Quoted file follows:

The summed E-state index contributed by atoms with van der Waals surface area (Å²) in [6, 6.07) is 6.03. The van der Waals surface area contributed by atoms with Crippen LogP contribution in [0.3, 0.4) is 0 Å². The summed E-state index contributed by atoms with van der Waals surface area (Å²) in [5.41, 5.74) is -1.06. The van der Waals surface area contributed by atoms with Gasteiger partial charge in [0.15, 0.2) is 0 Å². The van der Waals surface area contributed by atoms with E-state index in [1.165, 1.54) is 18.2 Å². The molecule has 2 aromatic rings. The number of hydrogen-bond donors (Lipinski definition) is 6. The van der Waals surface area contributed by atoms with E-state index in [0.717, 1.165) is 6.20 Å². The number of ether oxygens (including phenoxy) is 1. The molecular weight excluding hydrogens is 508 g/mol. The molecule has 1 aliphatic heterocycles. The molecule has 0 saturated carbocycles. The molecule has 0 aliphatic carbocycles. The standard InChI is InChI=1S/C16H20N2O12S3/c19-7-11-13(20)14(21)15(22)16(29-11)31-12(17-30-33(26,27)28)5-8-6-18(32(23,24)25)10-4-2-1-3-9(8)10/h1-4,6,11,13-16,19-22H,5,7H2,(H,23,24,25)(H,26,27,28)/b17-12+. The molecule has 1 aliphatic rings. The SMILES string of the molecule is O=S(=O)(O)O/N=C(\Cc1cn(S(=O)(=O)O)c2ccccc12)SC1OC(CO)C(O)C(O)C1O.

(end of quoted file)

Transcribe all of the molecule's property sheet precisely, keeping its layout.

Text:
The summed E-state index contributed by atoms with van der Waals surface area (Å²) in [6, 6.07) is 6.03. The van der Waals surface area contributed by atoms with Crippen LogP contribution in [0.3, 0.4) is 0 Å². The summed E-state index contributed by atoms with van der Waals surface area (Å²) in [5.41, 5.74) is -1.06. The van der Waals surface area contributed by atoms with Gasteiger partial charge in [0.15, 0.2) is 0 Å². The van der Waals surface area contributed by atoms with E-state index in [1.165, 1.54) is 18.2 Å². The molecule has 2 aromatic rings. The number of hydrogen-bond donors (Lipinski definition) is 6. The van der Waals surface area contributed by atoms with E-state index in [0.717, 1.165) is 6.20 Å². The number of ether oxygens (including phenoxy) is 1. The molecular weight excluding hydrogens is 508 g/mol. The molecule has 1 aliphatic heterocycles. The molecule has 0 saturated carbocycles. The molecule has 0 aliphatic carbocycles. The standard InChI is InChI=1S/C16H20N2O12S3/c19-7-11-13(20)14(21)15(22)16(29-11)31-12(17-30-33(26,27)28)5-8-6-18(32(23,24)25)10-4-2-1-3-9(8)10/h1-4,6,11,13-16,19-22H,5,7H2,(H,23,24,25)(H,26,27,28)/b17-12+. The molecule has 1 aliphatic rings. The SMILES string of the molecule is O=S(=O)(O)O/N=C(\Cc1cn(S(=O)(=O)O)c2ccccc12)SC1OC(CO)C(O)C(O)C1O.